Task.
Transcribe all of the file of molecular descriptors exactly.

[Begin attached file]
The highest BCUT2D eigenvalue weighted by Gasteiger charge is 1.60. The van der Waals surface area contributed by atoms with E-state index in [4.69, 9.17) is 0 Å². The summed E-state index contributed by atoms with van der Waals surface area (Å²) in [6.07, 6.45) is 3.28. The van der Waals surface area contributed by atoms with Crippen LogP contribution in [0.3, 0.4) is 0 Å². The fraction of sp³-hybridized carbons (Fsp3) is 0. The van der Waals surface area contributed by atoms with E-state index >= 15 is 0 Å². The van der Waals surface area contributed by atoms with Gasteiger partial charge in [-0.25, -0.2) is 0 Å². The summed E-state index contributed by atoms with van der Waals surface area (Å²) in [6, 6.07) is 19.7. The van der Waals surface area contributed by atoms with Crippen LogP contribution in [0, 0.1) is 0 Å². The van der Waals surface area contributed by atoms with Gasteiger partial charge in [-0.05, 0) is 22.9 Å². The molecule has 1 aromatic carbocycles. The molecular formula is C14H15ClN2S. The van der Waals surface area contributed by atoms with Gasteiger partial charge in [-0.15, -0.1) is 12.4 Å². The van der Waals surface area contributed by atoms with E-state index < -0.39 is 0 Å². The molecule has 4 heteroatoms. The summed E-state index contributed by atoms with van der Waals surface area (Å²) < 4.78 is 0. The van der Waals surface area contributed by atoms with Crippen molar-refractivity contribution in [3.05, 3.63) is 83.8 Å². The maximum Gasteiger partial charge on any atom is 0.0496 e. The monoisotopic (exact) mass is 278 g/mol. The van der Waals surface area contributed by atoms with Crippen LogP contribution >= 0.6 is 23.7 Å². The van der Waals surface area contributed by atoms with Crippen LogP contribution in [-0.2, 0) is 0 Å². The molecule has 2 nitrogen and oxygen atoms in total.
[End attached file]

The highest BCUT2D eigenvalue weighted by Gasteiger charge is 1.60. The van der Waals surface area contributed by atoms with E-state index in [4.69, 9.17) is 0 Å². The summed E-state index contributed by atoms with van der Waals surface area (Å²) in [6.07, 6.45) is 3.28. The van der Waals surface area contributed by atoms with Crippen LogP contribution in [0.3, 0.4) is 0 Å². The fraction of sp³-hybridized carbons (Fsp3) is 0. The van der Waals surface area contributed by atoms with E-state index >= 15 is 0 Å². The van der Waals surface area contributed by atoms with Gasteiger partial charge in [-0.25, -0.2) is 0 Å². The summed E-state index contributed by atoms with van der Waals surface area (Å²) in [6, 6.07) is 19.7. The van der Waals surface area contributed by atoms with Crippen LogP contribution in [0, 0.1) is 0 Å². The van der Waals surface area contributed by atoms with Gasteiger partial charge in [-0.05, 0) is 22.9 Å². The molecule has 1 aromatic carbocycles. The molecular formula is C14H15ClN2S. The van der Waals surface area contributed by atoms with Gasteiger partial charge in [-0.15, -0.1) is 12.4 Å². The van der Waals surface area contributed by atoms with E-state index < -0.39 is 0 Å². The molecule has 4 heteroatoms. The summed E-state index contributed by atoms with van der Waals surface area (Å²) < 4.78 is 0. The van der Waals surface area contributed by atoms with Crippen molar-refractivity contribution in [3.05, 3.63) is 83.8 Å². The maximum Gasteiger partial charge on any atom is 0.0496 e. The monoisotopic (exact) mass is 278 g/mol. The van der Waals surface area contributed by atoms with Crippen LogP contribution >= 0.6 is 23.7 Å². The van der Waals surface area contributed by atoms with Crippen LogP contribution in [-0.2, 0) is 0 Å². The molecule has 2 nitrogen and oxygen atoms in total.